Edgar G. Ulmer -- the noted B-movie director and sometimes writer who worked consistently from the 1930s (beginning in Germany with People on Sunday) through the early 60s (The Amazing Transparent Man) and built up a resume of more than 50 films -- seems to keeping growing from year to year. I'm not sure, however, what the release-to-DVD in newly restored high-definition version of his 1946 film, THE STRANGE WOMAN, will do for that reputation. I'm guessing it will neither add nor detract much, keeping the man, his hit-and-miss movies, and his very interesting career pretty much as they already are. But it's good to have the movie back with us in this looks-pretty-terrific version.
Some of them -- Detour and The Black Cat -- worked so consistently and so well that they've become genuine classics. Even when the movies were so-so overall, they still worked pretty well. I think it is a rare -- maybe non-existent -- Ulmer film that's unwatchable. (I say that having not nearly seen them all; Ulmer made some 52 movies.)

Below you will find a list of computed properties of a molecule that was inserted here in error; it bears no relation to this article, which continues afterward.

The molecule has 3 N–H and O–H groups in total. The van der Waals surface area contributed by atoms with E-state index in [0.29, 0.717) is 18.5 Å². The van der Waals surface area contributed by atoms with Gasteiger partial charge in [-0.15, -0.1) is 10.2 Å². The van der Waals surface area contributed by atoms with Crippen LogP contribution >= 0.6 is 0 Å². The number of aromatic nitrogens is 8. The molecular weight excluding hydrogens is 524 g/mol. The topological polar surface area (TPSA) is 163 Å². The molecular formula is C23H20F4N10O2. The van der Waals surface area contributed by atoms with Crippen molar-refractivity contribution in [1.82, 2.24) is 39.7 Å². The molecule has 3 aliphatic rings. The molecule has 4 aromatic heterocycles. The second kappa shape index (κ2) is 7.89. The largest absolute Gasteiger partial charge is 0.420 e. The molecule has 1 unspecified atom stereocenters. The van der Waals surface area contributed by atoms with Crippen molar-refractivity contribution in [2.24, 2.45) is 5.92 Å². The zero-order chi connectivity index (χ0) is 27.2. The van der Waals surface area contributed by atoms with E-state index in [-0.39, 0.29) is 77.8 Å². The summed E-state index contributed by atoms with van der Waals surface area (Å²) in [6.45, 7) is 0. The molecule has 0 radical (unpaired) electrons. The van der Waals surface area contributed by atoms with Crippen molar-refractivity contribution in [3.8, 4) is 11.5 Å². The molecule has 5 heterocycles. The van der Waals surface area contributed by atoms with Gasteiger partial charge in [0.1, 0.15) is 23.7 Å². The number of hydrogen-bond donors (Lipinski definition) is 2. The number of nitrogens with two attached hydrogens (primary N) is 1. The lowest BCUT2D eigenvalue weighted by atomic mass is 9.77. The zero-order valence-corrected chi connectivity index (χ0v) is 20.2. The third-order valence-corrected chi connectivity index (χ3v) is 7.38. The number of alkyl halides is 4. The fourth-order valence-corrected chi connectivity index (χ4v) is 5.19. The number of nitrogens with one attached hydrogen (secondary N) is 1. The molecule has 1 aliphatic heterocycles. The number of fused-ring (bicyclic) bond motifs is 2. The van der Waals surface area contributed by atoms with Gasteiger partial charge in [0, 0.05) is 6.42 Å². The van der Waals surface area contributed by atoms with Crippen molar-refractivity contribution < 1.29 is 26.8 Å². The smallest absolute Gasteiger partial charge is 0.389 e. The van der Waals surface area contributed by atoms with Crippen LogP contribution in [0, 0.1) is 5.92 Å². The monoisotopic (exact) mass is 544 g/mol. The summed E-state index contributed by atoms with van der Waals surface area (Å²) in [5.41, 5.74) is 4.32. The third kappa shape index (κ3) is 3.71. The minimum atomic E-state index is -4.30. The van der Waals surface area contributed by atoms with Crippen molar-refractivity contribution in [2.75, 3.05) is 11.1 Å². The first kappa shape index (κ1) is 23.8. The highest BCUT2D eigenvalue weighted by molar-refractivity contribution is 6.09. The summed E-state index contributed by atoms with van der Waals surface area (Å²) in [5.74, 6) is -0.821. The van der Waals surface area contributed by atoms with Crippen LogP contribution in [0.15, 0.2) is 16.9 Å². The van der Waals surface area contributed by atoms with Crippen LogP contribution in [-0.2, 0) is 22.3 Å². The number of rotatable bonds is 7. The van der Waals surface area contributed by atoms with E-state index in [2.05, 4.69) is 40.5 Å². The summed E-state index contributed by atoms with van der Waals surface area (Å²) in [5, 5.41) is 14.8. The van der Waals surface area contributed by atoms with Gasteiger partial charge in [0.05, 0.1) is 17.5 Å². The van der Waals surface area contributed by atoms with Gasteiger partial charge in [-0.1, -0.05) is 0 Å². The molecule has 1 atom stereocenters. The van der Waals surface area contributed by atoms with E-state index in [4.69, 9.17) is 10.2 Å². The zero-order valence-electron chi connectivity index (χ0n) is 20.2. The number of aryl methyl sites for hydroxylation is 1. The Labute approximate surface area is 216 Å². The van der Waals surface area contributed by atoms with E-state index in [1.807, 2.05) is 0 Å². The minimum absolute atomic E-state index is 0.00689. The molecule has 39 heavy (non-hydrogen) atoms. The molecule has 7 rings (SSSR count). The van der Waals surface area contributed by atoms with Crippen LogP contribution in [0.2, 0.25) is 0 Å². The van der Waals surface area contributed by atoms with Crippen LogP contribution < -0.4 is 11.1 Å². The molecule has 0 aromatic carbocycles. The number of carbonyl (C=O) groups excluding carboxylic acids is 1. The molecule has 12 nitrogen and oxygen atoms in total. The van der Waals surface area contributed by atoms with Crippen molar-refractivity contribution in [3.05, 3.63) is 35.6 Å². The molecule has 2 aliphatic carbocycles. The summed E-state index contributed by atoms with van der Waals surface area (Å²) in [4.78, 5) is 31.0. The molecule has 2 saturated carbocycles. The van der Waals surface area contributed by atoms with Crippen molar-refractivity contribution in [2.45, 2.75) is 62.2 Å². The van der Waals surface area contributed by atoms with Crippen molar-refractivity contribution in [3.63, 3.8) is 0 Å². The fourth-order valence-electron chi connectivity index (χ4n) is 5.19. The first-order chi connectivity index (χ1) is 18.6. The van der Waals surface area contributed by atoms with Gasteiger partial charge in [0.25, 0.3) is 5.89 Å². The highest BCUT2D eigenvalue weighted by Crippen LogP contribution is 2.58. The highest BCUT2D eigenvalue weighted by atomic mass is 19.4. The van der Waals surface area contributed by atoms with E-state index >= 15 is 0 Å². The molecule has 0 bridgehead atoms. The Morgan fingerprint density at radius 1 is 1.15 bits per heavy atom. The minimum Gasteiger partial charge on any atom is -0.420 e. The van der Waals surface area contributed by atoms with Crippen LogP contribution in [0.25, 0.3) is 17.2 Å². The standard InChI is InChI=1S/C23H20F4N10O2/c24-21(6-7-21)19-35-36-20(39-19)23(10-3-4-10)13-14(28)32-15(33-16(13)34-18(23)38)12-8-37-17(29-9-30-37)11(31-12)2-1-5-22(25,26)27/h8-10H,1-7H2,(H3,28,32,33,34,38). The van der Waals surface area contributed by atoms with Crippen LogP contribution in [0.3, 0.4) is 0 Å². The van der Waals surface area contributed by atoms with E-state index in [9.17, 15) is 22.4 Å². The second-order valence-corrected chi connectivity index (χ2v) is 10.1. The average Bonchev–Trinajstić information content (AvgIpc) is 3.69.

Hedy Lamarr, George Sanders, Louis Hayward and Hillary Brooke, among others, with a budget (though probably small by normal Hollywood standards) that was, for Ulmer, large indeed.
The result is a film more typically "Hollywood" than the usual Ulmer: a somewhat heavy-handed melodrama about Jenny (played by Ms Lamarr, below) who goes from being a power-hungry and deceitful little girl into pretty much the same kind of woman. As an adult, she's learned how to perform good deeds -- the kind that help others, sure, but that always at the same time prove a big help to her.
Film Chest Media Group, which has a pretty good record of restoring some lesser-known chestnuts, has done a good job with this one. Most of the footage is crisp and clear and the black-and-white cinematography (by Lucien N. Andriot) comes across quite well.
The Strange Woman (terrible title!), running 99 minutes, hits the street this Tuesday, April 29, for sale, and one hopes rental or maybe streaming soon.